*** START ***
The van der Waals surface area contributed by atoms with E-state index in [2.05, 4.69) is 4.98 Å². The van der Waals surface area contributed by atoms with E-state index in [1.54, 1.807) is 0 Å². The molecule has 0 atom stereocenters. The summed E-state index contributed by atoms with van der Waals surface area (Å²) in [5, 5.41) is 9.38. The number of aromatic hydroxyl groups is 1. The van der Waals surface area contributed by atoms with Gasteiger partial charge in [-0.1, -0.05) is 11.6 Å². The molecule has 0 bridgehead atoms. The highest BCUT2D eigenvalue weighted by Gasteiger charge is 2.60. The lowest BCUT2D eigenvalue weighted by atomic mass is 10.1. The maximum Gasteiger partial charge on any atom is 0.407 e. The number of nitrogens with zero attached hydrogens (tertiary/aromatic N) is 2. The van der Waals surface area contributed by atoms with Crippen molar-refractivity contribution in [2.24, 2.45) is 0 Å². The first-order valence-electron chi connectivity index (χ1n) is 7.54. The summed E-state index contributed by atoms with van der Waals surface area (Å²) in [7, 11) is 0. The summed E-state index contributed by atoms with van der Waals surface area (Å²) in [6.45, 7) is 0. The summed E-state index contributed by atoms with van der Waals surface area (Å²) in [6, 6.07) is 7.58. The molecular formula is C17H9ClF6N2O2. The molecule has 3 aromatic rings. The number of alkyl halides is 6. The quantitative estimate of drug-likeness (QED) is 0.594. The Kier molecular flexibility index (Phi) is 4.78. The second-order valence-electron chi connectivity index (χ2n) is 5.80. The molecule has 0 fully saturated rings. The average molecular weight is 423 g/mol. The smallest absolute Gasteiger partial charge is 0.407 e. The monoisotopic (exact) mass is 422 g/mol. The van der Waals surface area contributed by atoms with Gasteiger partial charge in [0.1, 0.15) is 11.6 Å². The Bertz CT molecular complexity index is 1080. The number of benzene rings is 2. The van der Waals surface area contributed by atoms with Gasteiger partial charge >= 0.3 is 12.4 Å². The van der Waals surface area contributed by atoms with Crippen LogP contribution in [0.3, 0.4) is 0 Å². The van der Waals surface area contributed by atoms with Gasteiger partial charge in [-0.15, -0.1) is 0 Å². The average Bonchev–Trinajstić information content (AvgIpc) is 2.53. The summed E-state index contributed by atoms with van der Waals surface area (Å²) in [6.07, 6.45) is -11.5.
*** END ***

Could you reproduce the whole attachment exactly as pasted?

The van der Waals surface area contributed by atoms with E-state index in [2.05, 4.69) is 4.98 Å². The van der Waals surface area contributed by atoms with E-state index in [1.54, 1.807) is 0 Å². The molecule has 0 atom stereocenters. The summed E-state index contributed by atoms with van der Waals surface area (Å²) in [5, 5.41) is 9.38. The number of aromatic hydroxyl groups is 1. The van der Waals surface area contributed by atoms with Gasteiger partial charge in [-0.1, -0.05) is 11.6 Å². The molecule has 0 bridgehead atoms. The highest BCUT2D eigenvalue weighted by Gasteiger charge is 2.60. The lowest BCUT2D eigenvalue weighted by atomic mass is 10.1. The maximum Gasteiger partial charge on any atom is 0.407 e. The number of nitrogens with zero attached hydrogens (tertiary/aromatic N) is 2. The van der Waals surface area contributed by atoms with Crippen molar-refractivity contribution in [2.24, 2.45) is 0 Å². The first-order valence-electron chi connectivity index (χ1n) is 7.54. The summed E-state index contributed by atoms with van der Waals surface area (Å²) in [7, 11) is 0. The summed E-state index contributed by atoms with van der Waals surface area (Å²) in [6.45, 7) is 0. The summed E-state index contributed by atoms with van der Waals surface area (Å²) in [6, 6.07) is 7.58. The molecular formula is C17H9ClF6N2O2. The molecule has 3 aromatic rings. The number of alkyl halides is 6. The quantitative estimate of drug-likeness (QED) is 0.594. The Kier molecular flexibility index (Phi) is 4.78. The second-order valence-electron chi connectivity index (χ2n) is 5.80. The molecule has 0 fully saturated rings. The average molecular weight is 423 g/mol. The smallest absolute Gasteiger partial charge is 0.407 e. The monoisotopic (exact) mass is 422 g/mol. The van der Waals surface area contributed by atoms with Gasteiger partial charge in [0.1, 0.15) is 11.6 Å². The Bertz CT molecular complexity index is 1080. The number of benzene rings is 2. The van der Waals surface area contributed by atoms with Gasteiger partial charge >= 0.3 is 12.4 Å². The van der Waals surface area contributed by atoms with Crippen LogP contribution in [0.3, 0.4) is 0 Å². The van der Waals surface area contributed by atoms with Gasteiger partial charge in [-0.15, -0.1) is 0 Å². The average Bonchev–Trinajstić information content (AvgIpc) is 2.53. The summed E-state index contributed by atoms with van der Waals surface area (Å²) in [6.07, 6.45) is -11.5.